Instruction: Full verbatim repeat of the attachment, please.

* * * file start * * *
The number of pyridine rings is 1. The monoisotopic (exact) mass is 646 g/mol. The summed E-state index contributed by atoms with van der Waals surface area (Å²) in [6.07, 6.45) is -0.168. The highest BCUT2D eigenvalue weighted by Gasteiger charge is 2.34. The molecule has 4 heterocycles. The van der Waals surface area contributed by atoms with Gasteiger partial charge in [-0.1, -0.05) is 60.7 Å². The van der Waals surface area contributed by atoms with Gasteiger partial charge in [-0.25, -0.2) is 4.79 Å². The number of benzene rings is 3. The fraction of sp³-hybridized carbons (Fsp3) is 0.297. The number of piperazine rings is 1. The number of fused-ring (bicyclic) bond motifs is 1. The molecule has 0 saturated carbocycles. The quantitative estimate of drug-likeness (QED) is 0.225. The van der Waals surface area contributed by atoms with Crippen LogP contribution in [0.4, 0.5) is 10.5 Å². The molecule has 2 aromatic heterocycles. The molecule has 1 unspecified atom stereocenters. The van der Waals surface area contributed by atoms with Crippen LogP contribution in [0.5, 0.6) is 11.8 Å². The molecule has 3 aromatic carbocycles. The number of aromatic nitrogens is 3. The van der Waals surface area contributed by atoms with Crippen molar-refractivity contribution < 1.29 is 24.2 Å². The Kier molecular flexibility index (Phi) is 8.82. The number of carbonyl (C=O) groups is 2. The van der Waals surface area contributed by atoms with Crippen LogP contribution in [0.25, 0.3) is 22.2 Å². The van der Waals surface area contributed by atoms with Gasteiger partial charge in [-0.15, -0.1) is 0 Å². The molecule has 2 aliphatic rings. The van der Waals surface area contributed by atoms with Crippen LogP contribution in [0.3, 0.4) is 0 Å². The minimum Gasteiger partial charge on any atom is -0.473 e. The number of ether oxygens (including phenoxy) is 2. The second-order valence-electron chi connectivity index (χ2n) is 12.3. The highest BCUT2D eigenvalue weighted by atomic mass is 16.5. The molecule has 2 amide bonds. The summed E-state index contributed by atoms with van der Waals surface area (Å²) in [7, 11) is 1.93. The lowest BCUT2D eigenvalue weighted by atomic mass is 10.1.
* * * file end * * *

The number of pyridine rings is 1. The monoisotopic (exact) mass is 646 g/mol. The summed E-state index contributed by atoms with van der Waals surface area (Å²) in [6.07, 6.45) is -0.168. The highest BCUT2D eigenvalue weighted by Gasteiger charge is 2.34. The molecule has 4 heterocycles. The van der Waals surface area contributed by atoms with Gasteiger partial charge in [-0.1, -0.05) is 60.7 Å². The van der Waals surface area contributed by atoms with Gasteiger partial charge in [-0.25, -0.2) is 4.79 Å². The number of benzene rings is 3. The fraction of sp³-hybridized carbons (Fsp3) is 0.297. The number of piperazine rings is 1. The number of fused-ring (bicyclic) bond motifs is 1. The molecule has 0 saturated carbocycles. The quantitative estimate of drug-likeness (QED) is 0.225. The van der Waals surface area contributed by atoms with Crippen LogP contribution in [0.4, 0.5) is 10.5 Å². The molecule has 2 aromatic heterocycles. The molecule has 1 unspecified atom stereocenters. The van der Waals surface area contributed by atoms with Crippen LogP contribution in [0.5, 0.6) is 11.8 Å². The molecule has 3 aromatic carbocycles. The number of aromatic nitrogens is 3. The van der Waals surface area contributed by atoms with Crippen molar-refractivity contribution < 1.29 is 24.2 Å². The Kier molecular flexibility index (Phi) is 8.82. The number of carbonyl (C=O) groups is 2. The van der Waals surface area contributed by atoms with Crippen LogP contribution in [0.25, 0.3) is 22.2 Å². The van der Waals surface area contributed by atoms with Gasteiger partial charge in [-0.15, -0.1) is 0 Å². The molecule has 2 aliphatic rings. The van der Waals surface area contributed by atoms with Crippen LogP contribution in [0.3, 0.4) is 0 Å². The minimum Gasteiger partial charge on any atom is -0.473 e. The number of ether oxygens (including phenoxy) is 2. The second-order valence-electron chi connectivity index (χ2n) is 12.3. The highest BCUT2D eigenvalue weighted by atomic mass is 16.5. The molecule has 2 amide bonds. The summed E-state index contributed by atoms with van der Waals surface area (Å²) in [7, 11) is 1.93. The lowest BCUT2D eigenvalue weighted by atomic mass is 10.1.